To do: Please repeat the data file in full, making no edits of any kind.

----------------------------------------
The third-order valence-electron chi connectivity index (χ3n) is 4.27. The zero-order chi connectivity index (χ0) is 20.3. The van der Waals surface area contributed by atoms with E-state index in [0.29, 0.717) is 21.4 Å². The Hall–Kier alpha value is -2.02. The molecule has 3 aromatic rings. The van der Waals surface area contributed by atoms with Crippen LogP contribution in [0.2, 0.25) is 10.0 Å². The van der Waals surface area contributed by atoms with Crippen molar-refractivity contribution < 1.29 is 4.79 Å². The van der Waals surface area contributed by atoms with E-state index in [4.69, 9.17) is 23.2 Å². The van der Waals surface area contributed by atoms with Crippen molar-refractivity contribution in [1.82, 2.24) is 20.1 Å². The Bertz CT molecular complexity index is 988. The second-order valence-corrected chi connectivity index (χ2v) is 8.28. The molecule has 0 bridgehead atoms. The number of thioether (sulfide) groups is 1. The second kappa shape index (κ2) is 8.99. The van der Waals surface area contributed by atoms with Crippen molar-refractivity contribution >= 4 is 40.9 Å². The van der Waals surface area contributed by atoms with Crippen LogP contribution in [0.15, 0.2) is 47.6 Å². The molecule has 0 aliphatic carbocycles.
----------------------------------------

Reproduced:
The third-order valence-electron chi connectivity index (χ3n) is 4.27. The zero-order chi connectivity index (χ0) is 20.3. The van der Waals surface area contributed by atoms with E-state index in [0.29, 0.717) is 21.4 Å². The Hall–Kier alpha value is -2.02. The molecule has 3 aromatic rings. The van der Waals surface area contributed by atoms with Crippen LogP contribution in [0.2, 0.25) is 10.0 Å². The van der Waals surface area contributed by atoms with Crippen molar-refractivity contribution < 1.29 is 4.79 Å². The van der Waals surface area contributed by atoms with E-state index in [4.69, 9.17) is 23.2 Å². The van der Waals surface area contributed by atoms with Crippen molar-refractivity contribution in [1.82, 2.24) is 20.1 Å². The Bertz CT molecular complexity index is 988. The second-order valence-corrected chi connectivity index (χ2v) is 8.28. The molecule has 0 bridgehead atoms. The number of thioether (sulfide) groups is 1. The second kappa shape index (κ2) is 8.99. The van der Waals surface area contributed by atoms with Crippen molar-refractivity contribution >= 4 is 40.9 Å². The van der Waals surface area contributed by atoms with Crippen LogP contribution in [0.15, 0.2) is 47.6 Å². The molecule has 0 aliphatic carbocycles.